[Torn from the pages of our Vegans Learning Chinese Facebook group.]
You might find this interesting, @Damien. There's a long and difficult to read essay over at Victor Mair's Sino-Platonic Papers reflecting on (among other things) the extent to which the translation of the DaoDeJing (道德經) is still an absolute fraud (and the evidence from comparative study of manuscripts has generally been ignored). One example discussed is the image of this fish that should be kept in its pond: nobody (in Chinese or English, apparently) knows what the (overtly political) point of this parable/image in this passage was supposed to mean.
J Legge (Translator)
The soft overcomes the hard; and the weak the strong. Fishes should not be taken from the deep; instruments for the profit of a state should not be shown to the people.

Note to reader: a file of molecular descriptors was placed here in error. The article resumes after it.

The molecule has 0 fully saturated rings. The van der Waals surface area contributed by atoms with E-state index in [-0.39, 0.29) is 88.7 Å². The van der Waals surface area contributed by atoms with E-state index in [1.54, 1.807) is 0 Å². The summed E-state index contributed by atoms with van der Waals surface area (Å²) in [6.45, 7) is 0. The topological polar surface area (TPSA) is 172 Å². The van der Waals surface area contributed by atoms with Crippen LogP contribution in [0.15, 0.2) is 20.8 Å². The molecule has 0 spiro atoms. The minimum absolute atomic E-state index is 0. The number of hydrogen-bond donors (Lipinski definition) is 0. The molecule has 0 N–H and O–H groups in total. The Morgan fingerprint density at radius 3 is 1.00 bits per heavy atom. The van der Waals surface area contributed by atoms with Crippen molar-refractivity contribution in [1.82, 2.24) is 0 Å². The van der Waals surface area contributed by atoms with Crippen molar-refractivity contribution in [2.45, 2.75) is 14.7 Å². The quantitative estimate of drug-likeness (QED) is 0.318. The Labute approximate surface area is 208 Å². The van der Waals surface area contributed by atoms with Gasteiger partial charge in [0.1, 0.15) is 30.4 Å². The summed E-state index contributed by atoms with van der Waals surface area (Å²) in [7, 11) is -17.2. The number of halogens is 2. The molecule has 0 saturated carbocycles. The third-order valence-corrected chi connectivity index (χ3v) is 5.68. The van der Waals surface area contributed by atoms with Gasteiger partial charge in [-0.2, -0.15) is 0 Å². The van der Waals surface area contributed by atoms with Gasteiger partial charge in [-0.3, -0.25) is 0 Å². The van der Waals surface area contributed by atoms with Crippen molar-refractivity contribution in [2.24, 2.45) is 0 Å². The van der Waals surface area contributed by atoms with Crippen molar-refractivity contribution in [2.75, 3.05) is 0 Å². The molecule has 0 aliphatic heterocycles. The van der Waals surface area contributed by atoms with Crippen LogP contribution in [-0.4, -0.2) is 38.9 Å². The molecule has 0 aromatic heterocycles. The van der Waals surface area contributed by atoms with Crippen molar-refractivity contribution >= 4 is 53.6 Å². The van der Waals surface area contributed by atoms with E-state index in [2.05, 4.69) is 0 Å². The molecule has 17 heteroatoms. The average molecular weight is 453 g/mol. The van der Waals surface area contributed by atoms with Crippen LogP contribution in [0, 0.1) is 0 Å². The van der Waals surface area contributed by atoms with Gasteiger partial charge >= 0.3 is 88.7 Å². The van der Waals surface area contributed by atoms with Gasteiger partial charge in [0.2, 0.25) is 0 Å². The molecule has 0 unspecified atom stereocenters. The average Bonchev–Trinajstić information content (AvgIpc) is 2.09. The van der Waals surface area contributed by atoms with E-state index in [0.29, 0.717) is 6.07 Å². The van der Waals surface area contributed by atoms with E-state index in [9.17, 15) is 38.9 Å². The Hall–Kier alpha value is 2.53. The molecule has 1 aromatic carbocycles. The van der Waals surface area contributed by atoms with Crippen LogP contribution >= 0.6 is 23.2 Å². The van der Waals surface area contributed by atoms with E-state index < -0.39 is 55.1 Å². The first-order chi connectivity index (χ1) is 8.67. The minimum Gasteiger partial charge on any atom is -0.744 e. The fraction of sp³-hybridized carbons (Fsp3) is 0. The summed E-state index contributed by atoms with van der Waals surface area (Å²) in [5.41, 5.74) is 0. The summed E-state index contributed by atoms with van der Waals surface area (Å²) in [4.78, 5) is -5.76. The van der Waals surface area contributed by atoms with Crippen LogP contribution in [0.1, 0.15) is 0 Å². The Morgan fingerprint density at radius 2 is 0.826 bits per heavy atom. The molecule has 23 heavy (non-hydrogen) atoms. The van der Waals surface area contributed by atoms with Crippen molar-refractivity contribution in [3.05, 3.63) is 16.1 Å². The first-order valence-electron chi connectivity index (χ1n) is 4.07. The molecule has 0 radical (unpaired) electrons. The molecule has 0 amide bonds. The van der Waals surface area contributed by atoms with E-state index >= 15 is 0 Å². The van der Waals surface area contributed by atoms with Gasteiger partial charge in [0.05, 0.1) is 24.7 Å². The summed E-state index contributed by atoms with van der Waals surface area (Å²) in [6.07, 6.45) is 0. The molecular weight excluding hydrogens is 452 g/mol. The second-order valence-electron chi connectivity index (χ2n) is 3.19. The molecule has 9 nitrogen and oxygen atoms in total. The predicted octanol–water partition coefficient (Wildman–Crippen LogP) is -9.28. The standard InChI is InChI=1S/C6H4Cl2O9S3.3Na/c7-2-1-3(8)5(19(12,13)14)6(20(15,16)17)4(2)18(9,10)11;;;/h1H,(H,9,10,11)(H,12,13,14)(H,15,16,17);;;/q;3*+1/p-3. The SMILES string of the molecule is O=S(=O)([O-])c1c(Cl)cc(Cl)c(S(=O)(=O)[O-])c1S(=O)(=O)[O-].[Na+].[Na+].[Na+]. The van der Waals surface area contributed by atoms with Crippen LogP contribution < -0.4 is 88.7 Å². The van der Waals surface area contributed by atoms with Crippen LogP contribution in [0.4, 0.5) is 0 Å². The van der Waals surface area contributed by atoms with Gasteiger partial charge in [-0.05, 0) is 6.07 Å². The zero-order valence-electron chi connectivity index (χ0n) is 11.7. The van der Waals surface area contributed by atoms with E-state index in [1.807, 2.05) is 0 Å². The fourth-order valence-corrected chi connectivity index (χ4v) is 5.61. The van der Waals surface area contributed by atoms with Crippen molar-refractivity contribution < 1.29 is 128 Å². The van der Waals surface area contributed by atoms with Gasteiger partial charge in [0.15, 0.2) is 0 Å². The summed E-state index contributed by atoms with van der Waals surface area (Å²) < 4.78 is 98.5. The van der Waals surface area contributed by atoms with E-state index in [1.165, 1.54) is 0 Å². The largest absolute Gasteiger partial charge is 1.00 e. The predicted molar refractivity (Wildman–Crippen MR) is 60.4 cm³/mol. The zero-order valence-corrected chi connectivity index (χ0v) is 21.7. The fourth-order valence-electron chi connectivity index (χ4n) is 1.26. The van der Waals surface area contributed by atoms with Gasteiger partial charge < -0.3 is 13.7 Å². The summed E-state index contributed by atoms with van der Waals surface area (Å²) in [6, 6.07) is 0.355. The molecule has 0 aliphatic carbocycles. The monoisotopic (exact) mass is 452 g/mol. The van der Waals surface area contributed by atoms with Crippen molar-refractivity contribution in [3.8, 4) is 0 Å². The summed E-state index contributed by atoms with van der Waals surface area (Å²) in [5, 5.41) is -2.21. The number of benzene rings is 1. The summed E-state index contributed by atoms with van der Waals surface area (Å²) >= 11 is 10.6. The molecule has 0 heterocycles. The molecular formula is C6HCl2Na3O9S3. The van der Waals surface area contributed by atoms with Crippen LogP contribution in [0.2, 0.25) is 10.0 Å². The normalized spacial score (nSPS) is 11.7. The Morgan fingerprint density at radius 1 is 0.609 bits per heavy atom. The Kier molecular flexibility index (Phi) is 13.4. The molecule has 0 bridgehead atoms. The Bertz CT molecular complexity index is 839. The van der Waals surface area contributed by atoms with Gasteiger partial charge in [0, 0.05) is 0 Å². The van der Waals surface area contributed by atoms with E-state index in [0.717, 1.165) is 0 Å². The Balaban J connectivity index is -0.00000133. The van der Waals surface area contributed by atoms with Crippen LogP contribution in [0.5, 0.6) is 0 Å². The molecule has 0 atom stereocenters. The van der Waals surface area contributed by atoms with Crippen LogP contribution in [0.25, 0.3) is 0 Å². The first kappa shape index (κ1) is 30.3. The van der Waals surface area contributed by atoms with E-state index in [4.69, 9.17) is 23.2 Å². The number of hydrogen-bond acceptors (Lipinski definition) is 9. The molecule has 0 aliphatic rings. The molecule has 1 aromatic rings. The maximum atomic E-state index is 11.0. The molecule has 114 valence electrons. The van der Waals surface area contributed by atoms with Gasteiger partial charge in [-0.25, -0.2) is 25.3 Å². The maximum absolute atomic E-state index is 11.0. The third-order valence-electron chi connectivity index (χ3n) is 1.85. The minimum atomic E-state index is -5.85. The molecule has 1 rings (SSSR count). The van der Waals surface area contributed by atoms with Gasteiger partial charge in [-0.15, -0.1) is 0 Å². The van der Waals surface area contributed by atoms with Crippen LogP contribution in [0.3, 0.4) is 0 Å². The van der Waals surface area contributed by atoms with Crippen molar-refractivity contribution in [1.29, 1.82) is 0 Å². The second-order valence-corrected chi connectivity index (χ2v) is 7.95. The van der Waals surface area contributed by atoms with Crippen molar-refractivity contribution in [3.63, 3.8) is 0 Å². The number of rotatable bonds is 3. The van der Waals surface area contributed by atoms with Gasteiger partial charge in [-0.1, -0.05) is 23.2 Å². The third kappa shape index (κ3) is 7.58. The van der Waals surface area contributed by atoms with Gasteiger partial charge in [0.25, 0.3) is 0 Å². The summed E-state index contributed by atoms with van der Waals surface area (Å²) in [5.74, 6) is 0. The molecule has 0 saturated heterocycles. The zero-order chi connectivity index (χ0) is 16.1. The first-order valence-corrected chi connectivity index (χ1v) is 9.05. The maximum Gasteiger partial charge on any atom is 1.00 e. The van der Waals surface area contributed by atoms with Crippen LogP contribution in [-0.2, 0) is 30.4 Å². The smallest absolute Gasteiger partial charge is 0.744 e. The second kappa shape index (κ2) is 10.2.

J H McDonald (Translator)
This is called the subtle understanding
of how things are meant to be.
The soft and pliable overcomes the hard and inflexible.
Just as fish remain hidden in deep waters,
it is best to keep weapons out of sight.
Lin Yutang (Translator)
Gentleness overcomes strength:
Fish should be left in the deep pool,
And sharp weapons of the state should be left
Where none can see them.
Link to the article mentioned: http://sino-platonic.org/complete/spp199_laozi_hanfeizi.pdf